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Professor Helen Yanacopulos

Helen Yanacopulos

Profile summary

  • Visiting Professor
  • Faculty of Arts & Social Sciences
  • School of Social Sciences & Global Studies
  • Development
  • h.yanacopulos

Professional biography

Helen received her BA in International Relations from the University of British Columbia. She worked in finance in the corporate and the not-for-profit sectors before returning to complete an MA in Development Studies at the University of East Anglia. Since completing a PhD in Social and Political Sciences at the University of Cambridge in 2000, she has been at the Open University. She has been a consultant for various international organisations, and has acted as Academic Consultant on the BBC productions African School, Syrian School, Comic Relief, the Reith Lectures, as well as the critically acclaimed series ‘Why Poverty?’ and the new 2018 series 'Why Slavery?'.  

Research interests

Helen’s research interests bridge the fields of International Politics and International Development and are focused on explanations of how non-state actors influence poverty and inequality.  Specifically, she examines social justice focused and digitally enabled networks of NGOs, social movements and civil society involved in:  political mobilisation and political action; global justice networks; transnational governance; and the construction and representation of International Development.  Her most recent book (2016) is International NGO Engagement, Advocacy, Activism.  The Faces and Spaces of Change .

Teaching interests

Helen received the ‘Open University’s Teaching Excellence Award’ in 2003.  
She was the Environment, Development and International Studies Programme Director between 2010-2012 and was the Qualification Director for the MSc in Development Management between 2004-2009.  Helen has worked on the following modules:


U208  Third World Development

U213  International Development: challenges for a world in transition

DU301  A World of Whose Making? 

TD223  International Development: Making sense of a changing world

DD213 Environment and Society



T879     Conflict and Development

T878   Capacities for Managing Development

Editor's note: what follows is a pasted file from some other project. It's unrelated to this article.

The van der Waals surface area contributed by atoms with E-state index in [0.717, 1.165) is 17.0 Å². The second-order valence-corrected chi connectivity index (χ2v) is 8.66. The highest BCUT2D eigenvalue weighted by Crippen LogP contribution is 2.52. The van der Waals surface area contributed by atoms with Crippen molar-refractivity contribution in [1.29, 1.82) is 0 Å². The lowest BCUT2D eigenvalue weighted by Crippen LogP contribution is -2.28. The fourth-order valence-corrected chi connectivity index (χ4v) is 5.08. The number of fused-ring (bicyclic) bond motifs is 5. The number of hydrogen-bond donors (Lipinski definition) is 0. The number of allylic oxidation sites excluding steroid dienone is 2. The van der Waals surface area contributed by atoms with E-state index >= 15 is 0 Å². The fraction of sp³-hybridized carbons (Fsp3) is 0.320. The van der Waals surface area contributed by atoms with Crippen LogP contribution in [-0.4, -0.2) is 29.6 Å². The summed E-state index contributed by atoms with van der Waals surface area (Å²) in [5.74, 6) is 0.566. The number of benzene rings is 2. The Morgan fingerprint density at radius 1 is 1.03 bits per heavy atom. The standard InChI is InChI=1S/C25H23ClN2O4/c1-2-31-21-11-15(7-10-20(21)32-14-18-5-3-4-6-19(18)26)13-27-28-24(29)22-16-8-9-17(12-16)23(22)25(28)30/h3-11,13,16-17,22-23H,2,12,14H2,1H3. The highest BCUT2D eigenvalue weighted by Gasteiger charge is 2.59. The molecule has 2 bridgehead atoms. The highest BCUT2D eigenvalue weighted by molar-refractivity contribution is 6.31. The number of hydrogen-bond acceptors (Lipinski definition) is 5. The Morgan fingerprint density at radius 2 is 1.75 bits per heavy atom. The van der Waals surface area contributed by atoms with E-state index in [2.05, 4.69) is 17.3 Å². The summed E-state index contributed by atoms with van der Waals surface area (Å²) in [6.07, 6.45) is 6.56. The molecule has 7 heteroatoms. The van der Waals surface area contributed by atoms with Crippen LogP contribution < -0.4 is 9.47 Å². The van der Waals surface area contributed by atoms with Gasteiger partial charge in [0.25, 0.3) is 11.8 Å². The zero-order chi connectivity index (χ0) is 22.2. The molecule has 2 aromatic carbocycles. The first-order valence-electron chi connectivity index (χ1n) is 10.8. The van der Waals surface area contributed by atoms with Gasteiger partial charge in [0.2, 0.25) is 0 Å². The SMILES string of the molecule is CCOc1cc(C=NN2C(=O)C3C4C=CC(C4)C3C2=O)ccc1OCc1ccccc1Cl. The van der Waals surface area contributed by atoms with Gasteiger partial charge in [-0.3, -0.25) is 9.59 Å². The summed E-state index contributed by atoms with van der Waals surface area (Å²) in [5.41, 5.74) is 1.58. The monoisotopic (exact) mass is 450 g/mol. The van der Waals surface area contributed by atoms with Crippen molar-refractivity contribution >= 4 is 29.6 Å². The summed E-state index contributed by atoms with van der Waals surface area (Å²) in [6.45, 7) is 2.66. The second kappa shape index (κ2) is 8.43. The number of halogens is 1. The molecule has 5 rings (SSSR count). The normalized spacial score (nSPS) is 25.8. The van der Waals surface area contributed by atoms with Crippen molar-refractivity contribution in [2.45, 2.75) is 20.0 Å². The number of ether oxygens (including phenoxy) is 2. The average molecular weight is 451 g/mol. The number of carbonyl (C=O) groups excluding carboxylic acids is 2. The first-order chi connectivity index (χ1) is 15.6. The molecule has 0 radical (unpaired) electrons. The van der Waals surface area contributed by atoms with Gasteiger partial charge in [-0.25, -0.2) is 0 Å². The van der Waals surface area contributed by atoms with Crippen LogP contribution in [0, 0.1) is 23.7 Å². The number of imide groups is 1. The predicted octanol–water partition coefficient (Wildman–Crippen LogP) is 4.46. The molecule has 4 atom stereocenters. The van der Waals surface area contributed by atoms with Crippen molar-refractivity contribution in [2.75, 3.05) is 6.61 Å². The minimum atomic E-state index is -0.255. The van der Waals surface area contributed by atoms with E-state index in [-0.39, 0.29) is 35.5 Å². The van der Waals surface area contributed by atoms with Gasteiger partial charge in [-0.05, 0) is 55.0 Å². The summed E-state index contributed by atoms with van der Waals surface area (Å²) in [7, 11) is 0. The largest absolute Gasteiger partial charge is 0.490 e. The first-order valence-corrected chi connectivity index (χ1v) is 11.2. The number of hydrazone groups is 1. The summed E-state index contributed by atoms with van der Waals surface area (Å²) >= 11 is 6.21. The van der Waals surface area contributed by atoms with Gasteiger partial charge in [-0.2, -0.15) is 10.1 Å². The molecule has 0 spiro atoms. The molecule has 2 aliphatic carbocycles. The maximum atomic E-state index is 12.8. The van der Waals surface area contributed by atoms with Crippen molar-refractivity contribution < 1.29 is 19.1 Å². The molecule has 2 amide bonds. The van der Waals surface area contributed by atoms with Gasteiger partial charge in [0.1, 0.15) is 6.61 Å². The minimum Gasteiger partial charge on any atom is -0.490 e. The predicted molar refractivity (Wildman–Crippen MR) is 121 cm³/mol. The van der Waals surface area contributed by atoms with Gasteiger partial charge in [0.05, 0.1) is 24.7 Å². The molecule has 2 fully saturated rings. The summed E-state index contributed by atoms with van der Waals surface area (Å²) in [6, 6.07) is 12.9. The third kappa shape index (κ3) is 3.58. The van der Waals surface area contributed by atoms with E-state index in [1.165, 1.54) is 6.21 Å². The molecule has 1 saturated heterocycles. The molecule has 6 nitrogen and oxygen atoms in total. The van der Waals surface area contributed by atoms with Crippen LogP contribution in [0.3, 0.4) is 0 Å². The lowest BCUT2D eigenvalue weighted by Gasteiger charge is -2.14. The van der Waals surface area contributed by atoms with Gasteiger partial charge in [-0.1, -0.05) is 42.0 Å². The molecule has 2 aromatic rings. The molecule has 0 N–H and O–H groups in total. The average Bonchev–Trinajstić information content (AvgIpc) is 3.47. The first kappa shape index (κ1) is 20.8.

TU871  Development Context and Practice

TU872  Institutional Development: Conflicts, Values and Meanings

TU874  Development Management Project

TU875  War, Intervention and Development

W822   Business, Human Rights and Corporate Social Responsibility

PhD Supervision

Digital activism
International NGOs and social change
Social media and development
Solidarity based action and social movements
Transnational Advocacy Networks
Conflict and Development


Impact and engagement

‘Why Slavery?’ a series of 6 one hour documentaries and 30 online short film to be broadcast in September 2018 simultaneously in an estimated 72 countries. (2017-2018). 

‘Why Poverty?’ a series of 8 one hour documentaries and 30 online short films which were broadcast in November/December 2012 simultaneously in 70 countries. All films are available online at  The films were watched by an estimated 500 million people globally, and have won numerous awards, including the Peabody Award (2010-2012).

‘Syrian School’, 5 one hour documentary series which was broadcast on BBC4 and BBC world. The series won the ‘Japan Prize’ (2010).

‘Chinese School’, 5 one hour documentary series which was broadcast on BBC4 and BBC World. Nominated for a 2008 Broadcast Award in the Best Documentary Series category (2008).

Reith Lectures, Radio 4.  Commented on Jeffrey Sachs’ lectures and organised a public online discussion (2007).

‘Indian School’, 10 half hour documentary series which was broadcast on BBC4 and BBC World (2007).

‘Africa School’, 10 half hour documentary series which was broadcast on BBC4, BBC2, and BBC World.  The series won two ‘One World awards’ (2005).

Comic Relief Big Celebrity Nose Job’, was broadcast on BBC1 and was viewed by 5 million people (2004).

External collaborations

Member of the Governing Council of the Development Studies Association (DSA) - the DSA is the UK’s learned society and professional body for academic teaching and research, policy and practice in the field of International Development.  The Governing Council determines the strategy of the Association (2016-present).  

Executive Board member, Academics Stand Against Poverty (ASAP) – Member of the Executive Board and Director of Finance and Fundraising.  ASAP is an organisation with a membership of 2,000 academics in 17 country chapters in the Global North and South.  The mission of the organization is to mobilise the influence of academics in order to enhance their positive impact on severe poverty (2014-present). 

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